It’s the last Saturday in April. And if you’re a lover of books, supporting local businesses, and building community, that means one thing.
It’s Independent Book Store Day.
A day for celebrating the incredible gift of storytelling at indie bookstores that keep the money your spending close to home. A chance to meet and talk with authors familiar and new while discovering books printed especially for the day. And, best of all in my opinion, an excuse to buy more books!
Bookstores have always been a destination spot for me. Whether it’s just a day out, a vacation in a new spot, or a place to stop and stretch while on the road, more often than not, I find myself in bookstores.
When I was a kid, the whole point of going to the University Mall in South Burlington, or the Burlington Square Mall in downtown Burlington was to go to WaldenBooks. At the time, those were the only bookstores I knew of, and I figured that was the be all and end all. And it was fine. There were plenty of Choose Your Own Adventure, Hardy Boys Casefiles, and Bloom County and Calvin & Hobbes collections to keep me happy.
Once I got a car and started exploring on my own, I discovered a couple of independent bookstores. Back then, I didn’t understand the difference between a chain like WaldenBooks and locally owned stores like Bear Pond Books in Stowe and Chasmen & Bem in Burlington. The latter stores definitely looked and felt different, more intimate and cozy. And there were books I’d never seen at the mall before. I started to visit and shop at those stores regularly.
Then I went to the movies on Saturday, Nov. 14, 1992, and everything changed.
It was the opening weekend for Francis Ford Coppala’s Dracula, and a buddy and I made the hour-long trip from Johnson State College to South Burlington early so we could wander around downtown Burlington for a while. Getting off Interstate 89, we saw a new store where the old Gaynes department store used to be. A place we’d never heard of before. Barnes & Noble had come to Vermont.
We were blown away. It seemed like every book in the world was there, and we spent so much time looking around that we ended up going to a later showing of Dracula. For the next few years, Barnes & Noble was where my book buying happened. And once again, aside from the aesthetics of the store and the variety of titles, I saw little difference between the mega-retailer and the other places where I bought books. Borders came along a few years later, and I split my book purchases between those two places, as well as the next phase in my book purchasing evolution.
Everything changed again when I got internet and discovered the online retailer. Pretty much literally every book in the world, at my fingertips. Unbelievable. I loved it. Though the specialness of the website got diluted as it went from being a bookstore to also selling everything else in the world, up to and including coffins. But still … so many books!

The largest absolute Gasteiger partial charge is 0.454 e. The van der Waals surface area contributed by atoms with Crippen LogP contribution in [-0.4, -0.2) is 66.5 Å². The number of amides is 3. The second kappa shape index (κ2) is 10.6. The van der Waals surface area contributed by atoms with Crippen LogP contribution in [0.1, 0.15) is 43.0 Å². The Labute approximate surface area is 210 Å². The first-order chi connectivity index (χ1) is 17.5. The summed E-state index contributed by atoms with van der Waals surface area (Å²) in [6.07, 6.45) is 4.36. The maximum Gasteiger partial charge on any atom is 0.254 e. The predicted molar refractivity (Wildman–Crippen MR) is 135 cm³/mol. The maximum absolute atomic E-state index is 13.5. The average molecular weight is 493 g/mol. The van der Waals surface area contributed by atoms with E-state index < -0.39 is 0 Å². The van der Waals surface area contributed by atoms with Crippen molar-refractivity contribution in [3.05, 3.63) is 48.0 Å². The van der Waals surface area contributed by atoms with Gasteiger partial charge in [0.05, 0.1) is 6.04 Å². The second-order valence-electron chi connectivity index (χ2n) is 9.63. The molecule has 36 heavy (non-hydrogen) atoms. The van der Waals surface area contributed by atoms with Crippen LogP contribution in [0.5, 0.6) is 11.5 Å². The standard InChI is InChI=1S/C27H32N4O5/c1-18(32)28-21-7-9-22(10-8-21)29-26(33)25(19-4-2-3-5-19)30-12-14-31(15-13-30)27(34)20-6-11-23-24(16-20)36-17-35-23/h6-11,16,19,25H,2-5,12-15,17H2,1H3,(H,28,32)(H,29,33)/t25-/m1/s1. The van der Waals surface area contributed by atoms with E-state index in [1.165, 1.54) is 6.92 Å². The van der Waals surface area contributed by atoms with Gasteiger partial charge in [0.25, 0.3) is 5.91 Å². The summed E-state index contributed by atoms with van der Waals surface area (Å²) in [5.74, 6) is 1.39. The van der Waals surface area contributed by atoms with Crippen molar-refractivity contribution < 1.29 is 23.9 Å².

A couple of things happened, though.
First, I got bored. If there wasn’t a specific book I wanted to buy, I’d visit Amazon and just sort of fart around and look at stuff. Or I’d go to the big stores and do the same thing. Maybe if something was on sale, I’d buy it. My book-buying dropped off, and I saved my money for used books.
The other thing that happened was that I got woke, as the kids say. (Do they still say that?) I learned about the differences between all the different bookstores I’d frequented throughout my life and what it all meant for the communities where the stores existed. I discovered that Barnes & Noble was basically the death knell for Chasmen & Bem. And I decided to change my book-buying habits.
I discovered or rediscovered independent bookstores around Vermont and the surrounding region. And I surprised myself with my reaction to them.
These smaller stores didn’t have every single book ever, and I was relieved. What’s more, the books these stores had on their shelves and set up with special displays didn’t just come from the bestseller lists like they did at WaldenBooks. The stock seemed to be curated, with lots of thought going into what was being made available.
These independent bookstores weren’t just a place to buy books. They were a place to experience books. It was a wonderful revelation.
Now I’m not going to try and present myself as someone I’m not. I still use the big places from time to time, but much less than I used to. That’s the reality of my situation. But when I do, I’m more thoughtful about why I’m doing it, and if possible, I talk myself out of doing it.
Why am I buying this book from this place right now?
Can it wait so I can get it from an indie store?
If I’m buying it online, can I buy it online from an indie store?
So I’ve gone full circle with my book buying, and I’m glad I did.
Now, in no particular order, here are some of my favorite independent bookstores. If you’re nearby, I urge you to check them out. If you’re far away, find your own independent bookstores and support them.
Phoenix Books in Essex, Burlington, Chester, and Rutland, VT
The Galaxy Bookshop in Hardwick, VT
Brome Lake Books in Knowlton, QC
Little Village Toy & Book Shop in Littleton, NH
Ebenezer Books in Johnson, VT
Flying Pig Bookstore in Shelburne, VT
Crow Bookshop in Burlington, VT
Bear Pond Books in Montpelier and Stowe, VT
Northshire Books in Manchester Center, VT
White Birch Books in North Conway, NH
The Eloquent Page in St. Albans, VT
Sandy’s Books and Bakery in Rochester, VT
The Vermont Book Shop in Middlebury, VT
Next Chapter Bookstore in Barre, VT